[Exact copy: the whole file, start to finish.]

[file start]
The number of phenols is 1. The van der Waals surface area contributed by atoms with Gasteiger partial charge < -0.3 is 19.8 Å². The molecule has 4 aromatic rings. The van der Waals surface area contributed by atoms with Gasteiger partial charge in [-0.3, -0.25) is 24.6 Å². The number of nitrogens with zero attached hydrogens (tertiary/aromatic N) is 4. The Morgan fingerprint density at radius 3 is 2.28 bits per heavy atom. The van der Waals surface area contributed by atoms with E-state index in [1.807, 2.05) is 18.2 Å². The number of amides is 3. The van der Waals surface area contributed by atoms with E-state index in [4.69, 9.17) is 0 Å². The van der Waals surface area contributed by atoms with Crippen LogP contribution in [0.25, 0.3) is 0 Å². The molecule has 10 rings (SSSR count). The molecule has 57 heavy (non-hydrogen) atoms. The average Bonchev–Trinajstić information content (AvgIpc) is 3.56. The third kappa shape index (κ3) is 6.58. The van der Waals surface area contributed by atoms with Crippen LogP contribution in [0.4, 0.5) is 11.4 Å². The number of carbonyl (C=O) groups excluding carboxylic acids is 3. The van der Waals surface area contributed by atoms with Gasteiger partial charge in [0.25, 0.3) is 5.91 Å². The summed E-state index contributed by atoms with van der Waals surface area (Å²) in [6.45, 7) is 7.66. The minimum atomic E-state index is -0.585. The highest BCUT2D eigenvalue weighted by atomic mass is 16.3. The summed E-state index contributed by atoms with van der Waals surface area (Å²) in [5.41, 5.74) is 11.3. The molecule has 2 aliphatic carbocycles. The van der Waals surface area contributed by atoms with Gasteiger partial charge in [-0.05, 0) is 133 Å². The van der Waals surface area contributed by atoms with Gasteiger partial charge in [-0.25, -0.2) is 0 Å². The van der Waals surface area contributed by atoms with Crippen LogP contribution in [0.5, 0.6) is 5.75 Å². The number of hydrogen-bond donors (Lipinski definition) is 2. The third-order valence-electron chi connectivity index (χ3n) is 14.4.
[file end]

The number of phenols is 1. The van der Waals surface area contributed by atoms with Gasteiger partial charge < -0.3 is 19.8 Å². The molecule has 4 aromatic rings. The van der Waals surface area contributed by atoms with Gasteiger partial charge in [-0.3, -0.25) is 24.6 Å². The number of nitrogens with zero attached hydrogens (tertiary/aromatic N) is 4. The Morgan fingerprint density at radius 3 is 2.28 bits per heavy atom. The van der Waals surface area contributed by atoms with E-state index in [1.807, 2.05) is 18.2 Å². The number of amides is 3. The van der Waals surface area contributed by atoms with E-state index in [4.69, 9.17) is 0 Å². The van der Waals surface area contributed by atoms with Crippen LogP contribution in [0.25, 0.3) is 0 Å². The molecule has 10 rings (SSSR count). The molecule has 57 heavy (non-hydrogen) atoms. The average Bonchev–Trinajstić information content (AvgIpc) is 3.56. The third kappa shape index (κ3) is 6.58. The van der Waals surface area contributed by atoms with Crippen LogP contribution in [0.4, 0.5) is 11.4 Å². The number of carbonyl (C=O) groups excluding carboxylic acids is 3. The van der Waals surface area contributed by atoms with Gasteiger partial charge in [0.25, 0.3) is 5.91 Å². The summed E-state index contributed by atoms with van der Waals surface area (Å²) in [6.45, 7) is 7.66. The minimum atomic E-state index is -0.585. The highest BCUT2D eigenvalue weighted by atomic mass is 16.3. The summed E-state index contributed by atoms with van der Waals surface area (Å²) in [5.41, 5.74) is 11.3. The molecule has 2 aliphatic carbocycles. The van der Waals surface area contributed by atoms with Gasteiger partial charge in [-0.05, 0) is 133 Å². The van der Waals surface area contributed by atoms with Gasteiger partial charge in [-0.25, -0.2) is 0 Å². The van der Waals surface area contributed by atoms with Crippen LogP contribution in [0.5, 0.6) is 5.75 Å². The number of hydrogen-bond donors (Lipinski definition) is 2. The third-order valence-electron chi connectivity index (χ3n) is 14.4.